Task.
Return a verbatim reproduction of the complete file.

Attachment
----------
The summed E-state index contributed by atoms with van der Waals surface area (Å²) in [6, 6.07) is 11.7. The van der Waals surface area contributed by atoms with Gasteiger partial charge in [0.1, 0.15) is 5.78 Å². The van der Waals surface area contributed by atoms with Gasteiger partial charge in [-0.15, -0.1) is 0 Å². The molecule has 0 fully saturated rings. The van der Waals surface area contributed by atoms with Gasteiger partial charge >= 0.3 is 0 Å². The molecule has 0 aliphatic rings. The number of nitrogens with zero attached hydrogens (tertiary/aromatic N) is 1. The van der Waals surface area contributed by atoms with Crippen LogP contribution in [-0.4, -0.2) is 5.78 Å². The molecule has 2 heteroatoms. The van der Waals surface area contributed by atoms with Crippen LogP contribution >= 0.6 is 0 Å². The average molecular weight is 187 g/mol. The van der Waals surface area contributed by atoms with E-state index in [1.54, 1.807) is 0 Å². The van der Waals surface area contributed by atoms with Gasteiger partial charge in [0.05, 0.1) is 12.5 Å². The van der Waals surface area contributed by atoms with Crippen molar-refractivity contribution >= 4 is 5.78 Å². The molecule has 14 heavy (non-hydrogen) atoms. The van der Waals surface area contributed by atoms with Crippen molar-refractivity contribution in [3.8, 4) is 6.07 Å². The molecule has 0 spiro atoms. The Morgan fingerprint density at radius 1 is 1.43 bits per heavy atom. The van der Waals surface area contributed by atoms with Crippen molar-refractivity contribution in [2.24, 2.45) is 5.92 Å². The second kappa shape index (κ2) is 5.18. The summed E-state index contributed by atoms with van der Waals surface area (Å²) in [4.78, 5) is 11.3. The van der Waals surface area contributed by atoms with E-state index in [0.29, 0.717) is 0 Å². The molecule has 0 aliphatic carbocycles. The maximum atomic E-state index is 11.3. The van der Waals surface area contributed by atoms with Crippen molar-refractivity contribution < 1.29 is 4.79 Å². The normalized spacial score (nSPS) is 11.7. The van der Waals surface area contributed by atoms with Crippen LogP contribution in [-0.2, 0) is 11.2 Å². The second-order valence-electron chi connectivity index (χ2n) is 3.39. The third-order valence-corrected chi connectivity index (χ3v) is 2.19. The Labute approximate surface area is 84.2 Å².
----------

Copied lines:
The summed E-state index contributed by atoms with van der Waals surface area (Å²) in [6, 6.07) is 11.7. The van der Waals surface area contributed by atoms with Gasteiger partial charge in [0.1, 0.15) is 5.78 Å². The van der Waals surface area contributed by atoms with Gasteiger partial charge in [-0.15, -0.1) is 0 Å². The molecule has 0 fully saturated rings. The van der Waals surface area contributed by atoms with Gasteiger partial charge >= 0.3 is 0 Å². The molecule has 0 aliphatic rings. The number of nitrogens with zero attached hydrogens (tertiary/aromatic N) is 1. The van der Waals surface area contributed by atoms with Crippen LogP contribution in [-0.4, -0.2) is 5.78 Å². The molecule has 2 heteroatoms. The van der Waals surface area contributed by atoms with Crippen LogP contribution >= 0.6 is 0 Å². The average molecular weight is 187 g/mol. The van der Waals surface area contributed by atoms with E-state index in [1.54, 1.807) is 0 Å². The van der Waals surface area contributed by atoms with Gasteiger partial charge in [0.05, 0.1) is 12.5 Å². The van der Waals surface area contributed by atoms with Crippen molar-refractivity contribution >= 4 is 5.78 Å². The molecule has 14 heavy (non-hydrogen) atoms. The van der Waals surface area contributed by atoms with Crippen molar-refractivity contribution in [3.8, 4) is 6.07 Å². The molecule has 0 spiro atoms. The Morgan fingerprint density at radius 1 is 1.43 bits per heavy atom. The van der Waals surface area contributed by atoms with Crippen molar-refractivity contribution in [2.24, 2.45) is 5.92 Å². The second kappa shape index (κ2) is 5.18. The summed E-state index contributed by atoms with van der Waals surface area (Å²) in [4.78, 5) is 11.3. The van der Waals surface area contributed by atoms with E-state index in [0.29, 0.717) is 0 Å². The molecule has 0 aliphatic carbocycles. The maximum atomic E-state index is 11.3. The van der Waals surface area contributed by atoms with Crippen molar-refractivity contribution < 1.29 is 4.79 Å². The normalized spacial score (nSPS) is 11.7. The van der Waals surface area contributed by atoms with Crippen LogP contribution in [-0.2, 0) is 11.2 Å². The second-order valence-electron chi connectivity index (χ2n) is 3.39. The third-order valence-corrected chi connectivity index (χ3v) is 2.19. The Labute approximate surface area is 84.2 Å².